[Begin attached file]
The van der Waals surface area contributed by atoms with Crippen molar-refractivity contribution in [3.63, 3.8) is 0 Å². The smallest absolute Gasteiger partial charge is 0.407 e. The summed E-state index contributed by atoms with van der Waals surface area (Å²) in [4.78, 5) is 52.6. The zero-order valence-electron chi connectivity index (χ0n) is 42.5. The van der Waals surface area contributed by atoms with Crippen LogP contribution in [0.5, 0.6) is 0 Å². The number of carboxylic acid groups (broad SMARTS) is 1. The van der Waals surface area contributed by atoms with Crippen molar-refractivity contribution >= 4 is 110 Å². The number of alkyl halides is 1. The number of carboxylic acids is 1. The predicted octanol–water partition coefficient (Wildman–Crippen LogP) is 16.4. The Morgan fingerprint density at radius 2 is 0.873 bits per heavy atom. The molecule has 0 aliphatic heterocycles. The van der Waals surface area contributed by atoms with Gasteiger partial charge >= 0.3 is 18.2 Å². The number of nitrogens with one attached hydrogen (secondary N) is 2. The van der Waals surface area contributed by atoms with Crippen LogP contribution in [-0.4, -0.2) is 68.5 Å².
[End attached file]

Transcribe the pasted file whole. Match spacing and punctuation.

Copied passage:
The van der Waals surface area contributed by atoms with Crippen molar-refractivity contribution in [3.63, 3.8) is 0 Å². The smallest absolute Gasteiger partial charge is 0.407 e. The summed E-state index contributed by atoms with van der Waals surface area (Å²) in [4.78, 5) is 52.6. The zero-order valence-electron chi connectivity index (χ0n) is 42.5. The van der Waals surface area contributed by atoms with Crippen LogP contribution in [0.5, 0.6) is 0 Å². The number of carboxylic acid groups (broad SMARTS) is 1. The van der Waals surface area contributed by atoms with Crippen molar-refractivity contribution >= 4 is 110 Å². The number of alkyl halides is 1. The number of carboxylic acids is 1. The predicted octanol–water partition coefficient (Wildman–Crippen LogP) is 16.4. The Morgan fingerprint density at radius 2 is 0.873 bits per heavy atom. The molecule has 0 aliphatic heterocycles. The van der Waals surface area contributed by atoms with Gasteiger partial charge >= 0.3 is 18.2 Å². The number of nitrogens with one attached hydrogen (secondary N) is 2. The van der Waals surface area contributed by atoms with Crippen LogP contribution in [-0.4, -0.2) is 68.5 Å².